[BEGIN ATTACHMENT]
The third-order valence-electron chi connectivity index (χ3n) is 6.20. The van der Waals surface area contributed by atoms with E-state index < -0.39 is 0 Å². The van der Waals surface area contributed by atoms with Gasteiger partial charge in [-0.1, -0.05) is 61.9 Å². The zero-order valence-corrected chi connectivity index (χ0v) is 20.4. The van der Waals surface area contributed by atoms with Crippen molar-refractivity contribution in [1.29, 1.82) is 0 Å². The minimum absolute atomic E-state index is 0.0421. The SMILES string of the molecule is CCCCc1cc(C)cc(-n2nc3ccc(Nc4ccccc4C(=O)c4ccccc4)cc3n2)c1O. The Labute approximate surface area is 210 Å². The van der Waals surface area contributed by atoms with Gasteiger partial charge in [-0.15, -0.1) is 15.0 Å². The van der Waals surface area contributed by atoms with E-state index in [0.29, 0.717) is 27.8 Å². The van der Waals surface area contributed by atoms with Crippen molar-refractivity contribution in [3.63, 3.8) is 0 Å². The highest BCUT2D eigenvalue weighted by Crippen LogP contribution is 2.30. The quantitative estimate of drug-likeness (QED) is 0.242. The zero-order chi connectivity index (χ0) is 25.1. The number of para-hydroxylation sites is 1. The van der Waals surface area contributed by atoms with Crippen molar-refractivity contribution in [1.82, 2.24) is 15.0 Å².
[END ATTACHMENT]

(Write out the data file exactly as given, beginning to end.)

The third-order valence-electron chi connectivity index (χ3n) is 6.20. The van der Waals surface area contributed by atoms with E-state index < -0.39 is 0 Å². The van der Waals surface area contributed by atoms with Gasteiger partial charge in [-0.1, -0.05) is 61.9 Å². The zero-order valence-corrected chi connectivity index (χ0v) is 20.4. The van der Waals surface area contributed by atoms with Crippen molar-refractivity contribution in [1.29, 1.82) is 0 Å². The minimum absolute atomic E-state index is 0.0421. The SMILES string of the molecule is CCCCc1cc(C)cc(-n2nc3ccc(Nc4ccccc4C(=O)c4ccccc4)cc3n2)c1O. The Labute approximate surface area is 210 Å². The van der Waals surface area contributed by atoms with Gasteiger partial charge in [-0.15, -0.1) is 15.0 Å². The van der Waals surface area contributed by atoms with E-state index in [0.29, 0.717) is 27.8 Å². The van der Waals surface area contributed by atoms with Crippen molar-refractivity contribution in [3.63, 3.8) is 0 Å². The highest BCUT2D eigenvalue weighted by Crippen LogP contribution is 2.30. The quantitative estimate of drug-likeness (QED) is 0.242. The zero-order chi connectivity index (χ0) is 25.1. The number of para-hydroxylation sites is 1. The van der Waals surface area contributed by atoms with Crippen molar-refractivity contribution in [1.82, 2.24) is 15.0 Å².